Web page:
Consider also that according to data from the U.S. National Weather Service from 2000 to 2020 only four of the strongest category of tornadoes were observed (which are labelled as F/EF5 tornadoes) In comparison, from 1954 to 1974 36 (!) such powerful tornadoes were observed. Our research on tornado damage in the United States over many decades shows a decline that is suggestive of an actual decline in tornado incidence.
Based on the IPCC assessment of the literature, along with the underlying data and research, the only scientifically valid answer to the question of whether greenhouse gas emissions and associated climate change are leading to more or more intense tornado outbreaks — a “new normal” — is that neither tornadoes nor the most intense tornadoes have increased since at least the 1950s. There are of course other dimensions of the climatology of tornadoes worth paying attention to -- such as seasonality, geographical variability, and relationships with modes of climate variability like El Niño and La Niña. These many different characteristics are highly variable and may also be influenced by human-caused climate change.
Lahsen and Ribot argue that the choice to privilege climate in discussions of disasters reflects a political calculus:
“Regardless of whether climate change is large, small, or unknown, disasters that follow extreme weather events have multiple causes. . . Analysts' choices of analytic frameworks always highlight one cause over others and are thus inherently political, whether or not they recognize this.”
And although the most effective approaches to reducing the on-the-ground impacts of weather and climate on people are necessarily adaptive, Lahsen and Ribot argue that attribution claims reflect advocacy for climate mitigation through greenhouse gas reduction, with the perverse effect of distracting from those steps that would actually reduce on-the-ground vulnerabilities:
“At the level of policy, the tension between climate-centric framings of disasters and attributions that foreground political factors, not least poverty and socio-economic inequality, is a function of the current climate regime's focus on greenhouse gas reductions (climate mitigation) over the reduction of deeper, social causes of both the pollution and the vulnerability.”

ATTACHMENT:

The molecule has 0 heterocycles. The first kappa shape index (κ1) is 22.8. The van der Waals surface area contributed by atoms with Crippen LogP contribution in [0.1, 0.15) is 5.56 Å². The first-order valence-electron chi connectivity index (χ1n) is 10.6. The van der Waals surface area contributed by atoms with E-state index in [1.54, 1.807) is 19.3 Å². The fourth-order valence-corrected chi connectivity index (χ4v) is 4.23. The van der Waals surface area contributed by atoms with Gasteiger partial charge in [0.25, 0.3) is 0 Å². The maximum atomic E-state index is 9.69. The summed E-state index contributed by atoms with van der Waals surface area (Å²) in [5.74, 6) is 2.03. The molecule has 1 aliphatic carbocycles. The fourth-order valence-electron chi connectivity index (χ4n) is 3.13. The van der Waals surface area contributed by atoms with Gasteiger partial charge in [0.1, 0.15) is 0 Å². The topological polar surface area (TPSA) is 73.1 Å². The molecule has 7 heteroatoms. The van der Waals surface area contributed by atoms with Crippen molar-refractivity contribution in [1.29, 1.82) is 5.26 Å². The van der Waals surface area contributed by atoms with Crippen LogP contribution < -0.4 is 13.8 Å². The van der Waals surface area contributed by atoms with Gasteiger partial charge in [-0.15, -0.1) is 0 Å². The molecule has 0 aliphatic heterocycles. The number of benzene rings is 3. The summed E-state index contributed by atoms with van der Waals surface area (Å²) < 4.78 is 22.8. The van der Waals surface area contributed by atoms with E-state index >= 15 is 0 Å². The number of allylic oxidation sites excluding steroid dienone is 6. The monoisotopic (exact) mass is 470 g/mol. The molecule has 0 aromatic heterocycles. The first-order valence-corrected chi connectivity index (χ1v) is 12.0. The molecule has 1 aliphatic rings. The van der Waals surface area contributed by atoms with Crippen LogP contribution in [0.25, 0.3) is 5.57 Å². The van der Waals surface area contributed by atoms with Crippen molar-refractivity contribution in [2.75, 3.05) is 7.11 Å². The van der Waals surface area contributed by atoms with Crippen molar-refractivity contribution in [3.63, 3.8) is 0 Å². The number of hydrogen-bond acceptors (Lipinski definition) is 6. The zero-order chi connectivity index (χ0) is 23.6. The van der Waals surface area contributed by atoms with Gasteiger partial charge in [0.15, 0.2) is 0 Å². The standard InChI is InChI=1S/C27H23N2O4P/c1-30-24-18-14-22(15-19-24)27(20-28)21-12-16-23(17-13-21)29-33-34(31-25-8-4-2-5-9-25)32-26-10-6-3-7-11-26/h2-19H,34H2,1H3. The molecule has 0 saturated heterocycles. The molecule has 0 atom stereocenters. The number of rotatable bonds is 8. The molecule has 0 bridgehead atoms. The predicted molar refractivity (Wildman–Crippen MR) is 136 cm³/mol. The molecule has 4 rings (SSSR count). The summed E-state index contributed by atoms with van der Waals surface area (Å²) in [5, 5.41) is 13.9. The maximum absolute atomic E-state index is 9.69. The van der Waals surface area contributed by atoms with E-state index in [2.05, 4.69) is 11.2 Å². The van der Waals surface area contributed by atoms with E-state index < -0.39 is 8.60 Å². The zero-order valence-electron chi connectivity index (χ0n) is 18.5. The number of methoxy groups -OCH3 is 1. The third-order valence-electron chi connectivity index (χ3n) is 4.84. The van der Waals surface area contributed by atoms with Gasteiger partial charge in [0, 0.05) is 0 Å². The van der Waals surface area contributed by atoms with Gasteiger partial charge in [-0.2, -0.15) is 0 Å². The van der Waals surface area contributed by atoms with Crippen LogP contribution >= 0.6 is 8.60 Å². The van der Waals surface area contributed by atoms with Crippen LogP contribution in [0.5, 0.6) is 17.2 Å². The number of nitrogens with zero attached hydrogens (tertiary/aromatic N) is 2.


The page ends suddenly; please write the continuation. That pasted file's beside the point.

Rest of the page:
Mike Hulme argues that such “climate reductionism” is ultimately pathological, because it limits our view as to the full scope of actions that might be taken to reduce our vulnerability to climate in favor of a myopic focus on the state of the climate:
“The openness, contingency, and multiple possibilities of the future are closed off as these predicted virtual climates assert their influence over everything from future ecology, economic activity, and social mobility to human behavior, cultural evolution, and geosecurity.”
Like me and Hulme, Lahsen and Ribot do not question the importance of climate change,
“We view climate change as a major problem for humanity. We do not challenge, nor would we ever diminish, the important scientific effort to attribute extreme weather events to anthropogenic climate change. Explaining and reducing climate change is imperative.”
They do however warn that the politics of promoting attribution are not without consequences: “Climate-centric disaster framing is politically useful to actors with interest in diverting attention from local, national and international policy initiatives that might bring—or could have brought—more direct and locally relevant remedial action.”
So every time you hear or read a claim about this or that disaster being linked to climate change, as interesting as the underlying science may be, what is actually being conveyed is a stealthy promotional message encouraging you to consider climate change to be important and thus to support efforts to decarbonize the economy. As important as these messages are, what they leave out are all of those actions that are important for actually reducing the future impacts of extremes, regardless the particular details of a climate change influence.
Our obsession with attribution seems here to stay, but at the same time let’s remember the importance of weather forecasting, evacuation and sheltering, building codes, emergency response and all of the other important factors that underlie the incredible long-term trend of fewer deaths from disasters and the greatly diminished role of disaster losses in our economy.